Grading Barber Quarters (1892-1916)
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The Barber quarter series of 1892-1916 was largely overlooked once these coins passed from circulation during the 1940s. Until fairly recently they were sought mostly by type alone. The formation of a club devoted to Barber dimes, quarters and halves about 20 years ago helped revive interest in collecting them by date and mint. Since that time a number of interesting varieties have turned up, too.
Grading circulated Barber quarters is a fairly straightforward task. The design is quite symmetrical, and both sides feature prominent borders and rims. As a result, these coins tend to wear very evenly. There are exceptions, as noted in the book The Official American Numismatic Association Grading Standards for United States Coins. It warns that “Most New Orleans and Denver issues are softly struck, particularly on the eagle's left [viewer's right] claw.” This will affect grading in the higher circulated grades of About Uncirculated and Extremely Fine, since this softness may be mistaken for wear.
Another important point not mentioned in that book is that this coin type underwent a number of changes to its master hub. These resulted in subtle differences in relief and proportion for some design elements. The only hub change which is interest to this grading study is that of 1900, when both the obverse and reverse of the Barber quarter were revised. Among the affected features was the headband inscribed LIBERTY. This is not quite as sharply incised on coins generated from the new hubs, and all dates through the end of the series will wear a bit more quickly on this particular feature. Since the number of letters visible in LIBERTY has traditionally been one of the criteria for grading circulated Barber quarters, one must allow for its reduced sharpness on later dates.
Circulated Barber quarters are typically seen cleaned to some extent, with varying degrees of success. Original coins, those which have never been cleaned in any way, are very scarce for the branch mint dates before about 1906. Harshly cleaned coins will not be graded by most grading services, including NGC, yet even the experts allow some leeway for coins of this type which have been lightly cleaned but are still natural in appearance.
Mint state coins of this type will vary greatly in quality. As noted previously, those of the Denver and New Orleans Mints are often incompletely struck. Conversely, those of the Philadelphia and San Francisco Mints tend to be more sharply struck, particularly ones made from the older hubs used during the 1890s.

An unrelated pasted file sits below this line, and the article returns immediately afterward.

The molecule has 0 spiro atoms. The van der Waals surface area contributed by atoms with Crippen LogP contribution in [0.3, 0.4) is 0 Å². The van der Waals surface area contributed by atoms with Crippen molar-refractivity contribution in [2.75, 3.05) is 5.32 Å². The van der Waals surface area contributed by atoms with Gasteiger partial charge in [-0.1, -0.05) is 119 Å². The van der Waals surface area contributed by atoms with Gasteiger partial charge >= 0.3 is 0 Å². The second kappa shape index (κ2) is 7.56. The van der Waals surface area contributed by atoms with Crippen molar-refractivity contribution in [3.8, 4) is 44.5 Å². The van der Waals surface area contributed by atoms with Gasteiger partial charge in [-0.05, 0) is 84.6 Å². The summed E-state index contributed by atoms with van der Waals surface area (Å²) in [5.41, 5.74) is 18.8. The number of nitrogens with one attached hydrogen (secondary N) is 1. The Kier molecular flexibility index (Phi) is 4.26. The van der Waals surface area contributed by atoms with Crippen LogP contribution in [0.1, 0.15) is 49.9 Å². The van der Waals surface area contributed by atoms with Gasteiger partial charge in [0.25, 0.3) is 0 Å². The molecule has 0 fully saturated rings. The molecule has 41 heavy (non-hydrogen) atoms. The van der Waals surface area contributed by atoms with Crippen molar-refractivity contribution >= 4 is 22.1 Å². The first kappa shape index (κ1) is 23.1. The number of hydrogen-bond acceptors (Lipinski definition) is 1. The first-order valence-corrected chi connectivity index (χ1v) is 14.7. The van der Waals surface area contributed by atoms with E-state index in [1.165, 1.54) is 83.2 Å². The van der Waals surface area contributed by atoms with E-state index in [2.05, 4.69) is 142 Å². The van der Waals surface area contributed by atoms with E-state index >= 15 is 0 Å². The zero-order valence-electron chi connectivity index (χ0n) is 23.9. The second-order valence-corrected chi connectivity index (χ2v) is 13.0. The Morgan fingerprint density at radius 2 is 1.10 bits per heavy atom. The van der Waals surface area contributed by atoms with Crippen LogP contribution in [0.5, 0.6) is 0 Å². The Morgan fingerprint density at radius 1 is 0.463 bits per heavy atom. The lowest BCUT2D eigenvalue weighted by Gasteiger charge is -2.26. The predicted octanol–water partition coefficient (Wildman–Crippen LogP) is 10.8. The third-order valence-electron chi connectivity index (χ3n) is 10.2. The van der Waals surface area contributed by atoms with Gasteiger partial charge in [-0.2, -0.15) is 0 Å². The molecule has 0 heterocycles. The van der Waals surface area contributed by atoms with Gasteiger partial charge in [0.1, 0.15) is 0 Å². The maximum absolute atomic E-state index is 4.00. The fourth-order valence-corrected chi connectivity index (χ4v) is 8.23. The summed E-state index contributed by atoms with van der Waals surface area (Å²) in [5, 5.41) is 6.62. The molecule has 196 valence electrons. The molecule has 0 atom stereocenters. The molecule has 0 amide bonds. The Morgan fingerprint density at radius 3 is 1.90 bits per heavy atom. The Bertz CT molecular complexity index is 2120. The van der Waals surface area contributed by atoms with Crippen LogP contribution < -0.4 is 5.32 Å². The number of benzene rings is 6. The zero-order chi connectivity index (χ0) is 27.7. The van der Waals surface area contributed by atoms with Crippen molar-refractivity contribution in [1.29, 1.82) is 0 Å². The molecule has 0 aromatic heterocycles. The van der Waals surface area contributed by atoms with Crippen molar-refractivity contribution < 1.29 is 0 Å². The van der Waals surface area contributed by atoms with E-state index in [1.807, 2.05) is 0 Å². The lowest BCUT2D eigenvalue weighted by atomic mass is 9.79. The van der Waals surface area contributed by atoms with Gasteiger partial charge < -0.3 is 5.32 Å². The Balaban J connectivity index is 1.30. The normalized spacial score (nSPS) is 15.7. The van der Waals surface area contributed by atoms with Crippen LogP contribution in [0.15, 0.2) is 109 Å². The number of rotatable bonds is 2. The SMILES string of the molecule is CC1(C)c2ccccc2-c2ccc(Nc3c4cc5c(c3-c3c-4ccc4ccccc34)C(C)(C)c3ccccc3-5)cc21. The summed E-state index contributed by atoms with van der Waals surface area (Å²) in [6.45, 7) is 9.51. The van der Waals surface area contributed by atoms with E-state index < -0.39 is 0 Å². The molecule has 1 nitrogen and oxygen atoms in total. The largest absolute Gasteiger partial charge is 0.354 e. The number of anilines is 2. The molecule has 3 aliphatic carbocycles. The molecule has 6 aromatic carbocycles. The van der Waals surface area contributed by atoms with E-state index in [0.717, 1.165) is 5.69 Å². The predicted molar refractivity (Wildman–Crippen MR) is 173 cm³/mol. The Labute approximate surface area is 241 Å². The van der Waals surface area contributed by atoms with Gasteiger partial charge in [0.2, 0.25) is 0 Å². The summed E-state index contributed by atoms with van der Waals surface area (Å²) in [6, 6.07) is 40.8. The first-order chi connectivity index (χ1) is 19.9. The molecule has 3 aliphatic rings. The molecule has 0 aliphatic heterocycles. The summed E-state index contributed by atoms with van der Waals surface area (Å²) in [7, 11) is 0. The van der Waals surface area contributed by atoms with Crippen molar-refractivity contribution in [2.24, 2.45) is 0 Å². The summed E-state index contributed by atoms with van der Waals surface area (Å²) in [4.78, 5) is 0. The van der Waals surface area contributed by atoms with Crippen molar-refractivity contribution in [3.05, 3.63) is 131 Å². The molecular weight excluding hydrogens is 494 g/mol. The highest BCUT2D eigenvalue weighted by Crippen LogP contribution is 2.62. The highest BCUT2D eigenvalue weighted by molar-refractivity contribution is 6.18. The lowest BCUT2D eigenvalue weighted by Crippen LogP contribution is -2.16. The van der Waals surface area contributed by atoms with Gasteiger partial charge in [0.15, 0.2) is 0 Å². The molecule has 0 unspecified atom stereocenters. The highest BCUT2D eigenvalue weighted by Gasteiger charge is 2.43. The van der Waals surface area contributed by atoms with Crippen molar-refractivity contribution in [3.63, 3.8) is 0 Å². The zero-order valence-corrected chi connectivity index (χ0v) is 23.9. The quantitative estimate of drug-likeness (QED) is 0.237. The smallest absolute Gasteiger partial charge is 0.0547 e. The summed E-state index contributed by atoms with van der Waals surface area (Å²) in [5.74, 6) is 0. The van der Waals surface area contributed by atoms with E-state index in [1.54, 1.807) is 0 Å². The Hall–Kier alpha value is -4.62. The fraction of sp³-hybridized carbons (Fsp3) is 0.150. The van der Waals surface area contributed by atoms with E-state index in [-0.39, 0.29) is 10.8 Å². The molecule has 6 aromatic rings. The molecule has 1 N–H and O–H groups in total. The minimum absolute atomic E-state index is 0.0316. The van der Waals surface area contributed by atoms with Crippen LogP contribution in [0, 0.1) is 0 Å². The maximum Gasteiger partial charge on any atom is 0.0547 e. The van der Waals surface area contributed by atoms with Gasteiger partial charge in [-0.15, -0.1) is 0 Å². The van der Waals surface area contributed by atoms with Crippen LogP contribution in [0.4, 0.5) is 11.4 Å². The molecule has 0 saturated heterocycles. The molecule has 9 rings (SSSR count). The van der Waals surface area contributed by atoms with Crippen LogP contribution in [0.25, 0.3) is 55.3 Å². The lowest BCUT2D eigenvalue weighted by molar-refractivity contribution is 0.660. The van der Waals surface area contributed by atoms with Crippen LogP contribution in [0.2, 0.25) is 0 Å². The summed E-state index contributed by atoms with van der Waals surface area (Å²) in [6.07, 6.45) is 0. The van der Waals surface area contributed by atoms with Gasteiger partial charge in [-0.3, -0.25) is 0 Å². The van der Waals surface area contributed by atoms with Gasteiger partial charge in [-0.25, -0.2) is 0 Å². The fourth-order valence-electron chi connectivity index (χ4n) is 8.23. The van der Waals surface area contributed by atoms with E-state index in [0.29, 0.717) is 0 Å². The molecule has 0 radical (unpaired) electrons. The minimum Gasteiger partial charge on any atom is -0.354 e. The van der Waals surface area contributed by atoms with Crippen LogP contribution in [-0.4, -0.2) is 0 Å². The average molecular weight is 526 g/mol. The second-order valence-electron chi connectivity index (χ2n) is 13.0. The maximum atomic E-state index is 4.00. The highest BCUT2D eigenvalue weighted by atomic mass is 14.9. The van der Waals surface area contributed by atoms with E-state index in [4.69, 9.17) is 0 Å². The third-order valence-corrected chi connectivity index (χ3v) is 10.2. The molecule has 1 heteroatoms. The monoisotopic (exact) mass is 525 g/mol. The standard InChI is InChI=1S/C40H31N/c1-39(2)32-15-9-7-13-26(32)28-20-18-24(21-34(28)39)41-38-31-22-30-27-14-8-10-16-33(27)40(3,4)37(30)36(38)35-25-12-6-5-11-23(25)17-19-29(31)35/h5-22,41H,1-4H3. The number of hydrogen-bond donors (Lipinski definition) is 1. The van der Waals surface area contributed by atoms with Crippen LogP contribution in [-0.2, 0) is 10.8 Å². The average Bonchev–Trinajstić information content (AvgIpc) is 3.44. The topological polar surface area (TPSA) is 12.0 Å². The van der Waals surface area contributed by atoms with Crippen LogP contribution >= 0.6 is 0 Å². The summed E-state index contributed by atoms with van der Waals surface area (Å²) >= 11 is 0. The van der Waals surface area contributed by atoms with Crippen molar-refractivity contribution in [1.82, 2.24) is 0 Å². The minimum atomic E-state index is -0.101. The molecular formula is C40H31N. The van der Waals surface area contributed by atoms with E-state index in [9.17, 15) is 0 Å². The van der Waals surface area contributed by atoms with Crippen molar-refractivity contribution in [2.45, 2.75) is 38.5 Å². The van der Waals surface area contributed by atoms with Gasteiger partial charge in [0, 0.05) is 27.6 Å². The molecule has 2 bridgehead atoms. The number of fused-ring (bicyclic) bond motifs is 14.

Grading mint state coins of this type depends heavily on eye appeal, a concept which is difficult to express in writing. Professional graders look for the number of marks and other visual distractions, particularly those which occur in prime focal areas (for Barber quarters, Liberty's cheek and neck, as well as the fields to either side of the bust).
The factors which are most likely to cause a mint state Barber quarter to be downgraded are contact marks and hairline scratches. Most surviving pieces were bagged and shipped with no particular care, suffering numerous blows from their neighboring coins. Once these coins did acquire some collector value, decades later, they were typically stored in either paper envelopes or cardboard coin albums. While many writers have blamed the sliding plastic windows of coin albums for imparting hairline scratches on the surfaces of coins, I suspect that most of these flaws resulted from the coins sliding around in envelopes or being wiped with a cloth in a clumsy attempt at cleaning.
Hairlines are most distressing when found on proof coins. The brilliant fields of proof Barber quarters may be damaged with just the slightest friction, and the vast majority of surviving proofs are flawed to some extent. Another problem often seen on proofs is that the frosted devices common to the earlier period (1892-1901) have had some of their matte texture disturbed by nicks or abrasions, leaving unsightly bright patches. Later proofs are more fully brilliant, and hairlines become a problem for both fields and devices.
From One to Seventy originally ran in The Numismatist, official publication of the American Numismatic Association (www.money.org)
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